The mountain-climbing Curiosity rover is targeted to land in Gale Crater, located on the equator of Mars, on Aug. 5, 2012.
Mount Sharp, Gale’s central peak, rises 3 miles (5 kilometers) above the crater floor. The site is poised between Mars’ flat northern lowlands and the heavily cratered southern hemisphere.
Curiosity’s goal is the layered mound of debris making up Mount Sharp. Scientists expect the mound to yield information on a billion years of geological and climate history on Mars.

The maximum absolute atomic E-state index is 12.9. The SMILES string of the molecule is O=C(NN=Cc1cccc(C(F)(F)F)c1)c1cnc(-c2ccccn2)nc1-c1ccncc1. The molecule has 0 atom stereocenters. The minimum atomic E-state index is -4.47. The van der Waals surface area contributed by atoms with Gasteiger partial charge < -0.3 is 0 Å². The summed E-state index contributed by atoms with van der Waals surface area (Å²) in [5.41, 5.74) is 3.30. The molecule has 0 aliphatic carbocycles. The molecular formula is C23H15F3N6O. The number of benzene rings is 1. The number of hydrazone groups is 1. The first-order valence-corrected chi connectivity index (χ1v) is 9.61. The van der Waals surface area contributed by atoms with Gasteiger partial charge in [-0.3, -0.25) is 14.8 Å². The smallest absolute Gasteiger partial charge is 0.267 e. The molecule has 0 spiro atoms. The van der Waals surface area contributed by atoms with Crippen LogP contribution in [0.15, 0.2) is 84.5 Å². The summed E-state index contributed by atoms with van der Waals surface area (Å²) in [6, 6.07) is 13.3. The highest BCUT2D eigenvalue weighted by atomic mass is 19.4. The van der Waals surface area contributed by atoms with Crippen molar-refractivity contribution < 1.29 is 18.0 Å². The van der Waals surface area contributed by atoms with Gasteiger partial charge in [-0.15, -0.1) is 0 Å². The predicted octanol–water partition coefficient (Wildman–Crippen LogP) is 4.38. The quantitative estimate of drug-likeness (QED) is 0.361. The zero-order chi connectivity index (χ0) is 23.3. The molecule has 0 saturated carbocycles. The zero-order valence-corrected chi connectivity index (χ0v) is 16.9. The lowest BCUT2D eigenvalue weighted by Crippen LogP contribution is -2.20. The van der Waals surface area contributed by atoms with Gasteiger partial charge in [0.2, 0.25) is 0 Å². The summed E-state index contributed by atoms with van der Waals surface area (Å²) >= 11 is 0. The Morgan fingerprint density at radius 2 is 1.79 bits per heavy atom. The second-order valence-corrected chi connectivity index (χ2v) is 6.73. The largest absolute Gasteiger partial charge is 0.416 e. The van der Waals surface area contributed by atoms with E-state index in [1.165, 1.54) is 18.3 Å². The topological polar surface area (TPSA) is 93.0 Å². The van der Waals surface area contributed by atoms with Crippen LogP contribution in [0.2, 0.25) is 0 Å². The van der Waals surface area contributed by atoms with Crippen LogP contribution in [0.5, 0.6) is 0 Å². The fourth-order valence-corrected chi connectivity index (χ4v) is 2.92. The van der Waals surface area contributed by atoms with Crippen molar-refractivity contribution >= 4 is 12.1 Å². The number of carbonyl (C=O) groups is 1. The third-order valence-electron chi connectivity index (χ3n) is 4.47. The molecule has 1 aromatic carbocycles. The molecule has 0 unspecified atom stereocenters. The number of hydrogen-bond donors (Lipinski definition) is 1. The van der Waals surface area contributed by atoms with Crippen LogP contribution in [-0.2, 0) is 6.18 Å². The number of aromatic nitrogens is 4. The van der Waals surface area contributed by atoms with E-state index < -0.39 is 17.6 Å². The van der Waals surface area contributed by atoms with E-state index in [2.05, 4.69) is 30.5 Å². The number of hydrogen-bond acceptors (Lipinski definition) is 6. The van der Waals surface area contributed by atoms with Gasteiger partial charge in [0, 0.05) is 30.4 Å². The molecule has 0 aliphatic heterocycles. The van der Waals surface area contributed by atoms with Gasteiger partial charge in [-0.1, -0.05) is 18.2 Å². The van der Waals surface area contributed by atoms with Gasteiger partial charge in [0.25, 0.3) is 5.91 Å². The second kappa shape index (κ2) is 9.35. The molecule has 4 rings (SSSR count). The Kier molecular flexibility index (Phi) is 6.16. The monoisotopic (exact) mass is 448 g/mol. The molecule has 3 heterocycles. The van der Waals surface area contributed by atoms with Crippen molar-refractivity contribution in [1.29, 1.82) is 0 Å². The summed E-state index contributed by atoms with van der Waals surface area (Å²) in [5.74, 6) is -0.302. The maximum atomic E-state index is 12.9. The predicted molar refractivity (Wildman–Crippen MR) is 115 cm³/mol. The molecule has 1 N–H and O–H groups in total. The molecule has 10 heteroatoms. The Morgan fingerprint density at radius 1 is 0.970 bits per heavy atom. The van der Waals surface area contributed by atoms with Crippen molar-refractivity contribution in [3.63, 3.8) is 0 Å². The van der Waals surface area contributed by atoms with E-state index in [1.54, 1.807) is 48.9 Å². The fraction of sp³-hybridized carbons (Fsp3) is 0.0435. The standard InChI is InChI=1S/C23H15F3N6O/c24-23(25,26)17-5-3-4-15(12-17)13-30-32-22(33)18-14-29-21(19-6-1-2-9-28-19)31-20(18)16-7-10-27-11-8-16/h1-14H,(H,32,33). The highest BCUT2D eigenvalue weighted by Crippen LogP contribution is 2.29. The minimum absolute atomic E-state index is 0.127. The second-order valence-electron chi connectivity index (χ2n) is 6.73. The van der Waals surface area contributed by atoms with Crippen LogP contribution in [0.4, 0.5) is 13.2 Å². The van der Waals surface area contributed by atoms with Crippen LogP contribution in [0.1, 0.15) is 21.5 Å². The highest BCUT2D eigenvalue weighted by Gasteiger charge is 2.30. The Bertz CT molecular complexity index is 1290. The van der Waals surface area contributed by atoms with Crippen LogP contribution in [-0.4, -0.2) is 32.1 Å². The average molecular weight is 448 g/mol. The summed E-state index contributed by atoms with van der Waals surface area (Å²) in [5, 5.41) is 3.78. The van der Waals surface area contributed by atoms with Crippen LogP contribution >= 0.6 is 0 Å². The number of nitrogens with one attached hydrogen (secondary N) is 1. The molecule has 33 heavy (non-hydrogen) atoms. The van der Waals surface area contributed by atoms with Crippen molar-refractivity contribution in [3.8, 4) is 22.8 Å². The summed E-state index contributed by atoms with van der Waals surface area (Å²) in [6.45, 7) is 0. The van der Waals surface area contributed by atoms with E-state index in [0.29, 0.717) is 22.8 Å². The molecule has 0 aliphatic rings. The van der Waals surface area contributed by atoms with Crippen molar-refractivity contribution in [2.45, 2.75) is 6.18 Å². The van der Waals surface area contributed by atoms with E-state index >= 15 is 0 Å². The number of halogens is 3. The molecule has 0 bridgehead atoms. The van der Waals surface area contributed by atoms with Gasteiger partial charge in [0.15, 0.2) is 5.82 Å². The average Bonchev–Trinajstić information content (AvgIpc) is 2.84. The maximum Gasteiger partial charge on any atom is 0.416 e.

After landing somewhere in the target ellipse on the floor of Gale Crater, the nuclear-powered Curiosity rover will roll up the flank of Mount Sharp, investigating clays and sulfates, minerals that form in the presence of water. [Photos: Gale Crater, Mars Rover Landing Site]
The rover will also investigate a mysterious material on the floor of Gale Crater called the “high thermal inertia unit.” This material is solid like rock and not loose like sand. It could be sand cemented together by the action of water.
As the mission progresses, Curiosity may eventually drive all the way to the top of Mount Sharp, but summiting is not the scientists’ main goal. If all goes well, Curiosity’s equipment could last six years or more.